Well, back to the facts. Anyone patting themselves on the back hasn't read the bill (it will be back - just wait for the next food contamination scare). Every `blog' I've read since this bill hit the web has falsely listed rules for ALREADY REGULATED FACILITIES (have been since 2002) as somehow being applied to EVERYONE. Supplements defined as foods!, oh no! (have been so defined since 1994). The bill specifically excluded farms (didn't have to as the bill conformed with 415 of the FDCA as amended in 2002).
The Tester Amendment was a sop to all those who didn't read the bill (same exclusions as existed in 2002) and, probably hacked off some small producer who was not yet regulated but who, because he/she/it made over $500,000 would now be regulated (purely arbitrary dollar amount to appease `vox populi').
This bill was opposed, it seems, by those small/medium sized producers that were ALREADY REGULATED. They are required to be inspected (not enough inspectors), they are required to maintain specific records (though they can simply refuse to show them as the FDA had no authority to demand them - specific change for regulated facilities re: fines). The bill also provided the FDA more latitude in dealing with the food products entering the United States.
So, everyone is still, today, operating under the Food Drug and Cosmetic Act as Amended by the 2002 Food Safety and Bioterrorism Act - same exclusions/same definitions of what constitutes a regulated facility that this bill WOULD NOT have changed at all.
I'm reposting the actual language so, when this comes up again (e.coli in spinach/Salmonella in tomatoes/Exotic Newcastle Disease in Poultry/e.coli in Nutmeg?) I'll just link back to it.
From the Bill:
FDC Act (Chapter IV (U.S.C. Subchapter 4) Food Maintenance and inspection of Records (FD&C Act # 414./U.S. Code Section # - 21 U.S.C 350c.)
`Facilities Defined': Registration of Food Facilities (FD&C Act # 415/U.S. Code Section # - 21 U.S.C. 350d)
List of exclusions - those who won't be bothered: (FDA's implementation of the 2002 Bioterrorism Act)
Exclusions from the pamphlet linked to above:
Big producers could care less about backyarders - they comply with all regs as they don't want to lose market share. If we were in business we'd want excellent inspection of both ourselves and our competitors as some fool down the road with 300 chooks who knows that production birds will produce like clock work even if poorly cared for, who buys OTC antibiotics and keeps the birds dosed because he can't be bothered with cleaning them up, and then sells contaminated eggs alongside ours -- then all producers are suspect. When this happens on a large scale (like the Exotic Newcastle outbreak in California) other countries simply place a ban on the foodstuff and those who play by the rules are screwed.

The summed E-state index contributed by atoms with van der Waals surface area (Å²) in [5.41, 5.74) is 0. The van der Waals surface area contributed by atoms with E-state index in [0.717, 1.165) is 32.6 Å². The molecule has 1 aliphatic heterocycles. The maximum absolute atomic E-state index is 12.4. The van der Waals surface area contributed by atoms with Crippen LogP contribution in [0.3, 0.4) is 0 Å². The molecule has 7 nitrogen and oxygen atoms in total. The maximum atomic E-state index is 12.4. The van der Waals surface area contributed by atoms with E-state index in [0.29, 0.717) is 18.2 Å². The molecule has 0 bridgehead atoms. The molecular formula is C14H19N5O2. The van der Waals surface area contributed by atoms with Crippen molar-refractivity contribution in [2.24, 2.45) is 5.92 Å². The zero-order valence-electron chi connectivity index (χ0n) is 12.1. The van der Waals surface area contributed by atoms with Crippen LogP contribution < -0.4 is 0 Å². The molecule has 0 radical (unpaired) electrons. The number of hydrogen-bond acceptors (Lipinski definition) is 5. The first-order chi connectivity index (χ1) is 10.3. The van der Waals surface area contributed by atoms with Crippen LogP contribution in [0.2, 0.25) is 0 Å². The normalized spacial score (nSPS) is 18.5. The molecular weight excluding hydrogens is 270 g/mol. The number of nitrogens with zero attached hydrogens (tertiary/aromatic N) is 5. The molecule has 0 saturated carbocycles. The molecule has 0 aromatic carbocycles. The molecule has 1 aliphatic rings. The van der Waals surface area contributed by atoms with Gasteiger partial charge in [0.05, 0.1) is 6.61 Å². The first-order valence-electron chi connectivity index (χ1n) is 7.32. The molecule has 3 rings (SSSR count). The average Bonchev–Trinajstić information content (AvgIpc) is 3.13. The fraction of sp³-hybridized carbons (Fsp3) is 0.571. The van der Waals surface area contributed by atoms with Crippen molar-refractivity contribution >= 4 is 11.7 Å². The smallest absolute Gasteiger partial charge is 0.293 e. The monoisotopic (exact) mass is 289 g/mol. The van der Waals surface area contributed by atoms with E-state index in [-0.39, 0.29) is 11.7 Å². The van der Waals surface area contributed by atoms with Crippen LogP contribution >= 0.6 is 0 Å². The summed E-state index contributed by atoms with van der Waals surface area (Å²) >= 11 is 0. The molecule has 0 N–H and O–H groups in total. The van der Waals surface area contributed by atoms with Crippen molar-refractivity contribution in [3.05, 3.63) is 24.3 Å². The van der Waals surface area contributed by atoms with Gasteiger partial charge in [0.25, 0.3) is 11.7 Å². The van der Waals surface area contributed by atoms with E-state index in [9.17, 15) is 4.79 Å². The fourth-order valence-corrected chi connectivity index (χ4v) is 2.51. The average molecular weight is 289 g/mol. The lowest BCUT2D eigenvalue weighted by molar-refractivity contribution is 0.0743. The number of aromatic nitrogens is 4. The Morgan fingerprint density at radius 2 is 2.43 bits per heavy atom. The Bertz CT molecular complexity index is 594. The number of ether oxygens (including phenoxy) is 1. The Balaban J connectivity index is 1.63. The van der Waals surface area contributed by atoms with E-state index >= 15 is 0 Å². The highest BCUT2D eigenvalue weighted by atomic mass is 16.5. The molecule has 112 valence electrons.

The Inspector General of the Department of Health and Human Services examined the FDA's inspections back in 4/10 (why the FDA was given authority through civil action - in the language of the bill).
Edited by ivan3 - 12/3/10 at 4:16pm
Increase the frequency of food facility inspections, with particular emphasis on high-risk facilities.
Provide additional guidance about when it is appropriate to lower OAI classifications.
Take appropriate actions against facilities with OAI classifications, particularly those that have histories of violations.
Ensure that violations are corrected for all facilities that receive OAI classifications.
Consider seeking statutory authority to impose civil penalties through administrative proceedings against facilities that do not voluntarily comply with statutory and regulatory requirements.
Seek statutory authority to allow FDA access to facilities records during the inspection process.
If one is going to scream about the awful government, it is best go to the source and see if it is worth one's time, instead of relying on talking heads and folks who have their own reasons to whip the froth.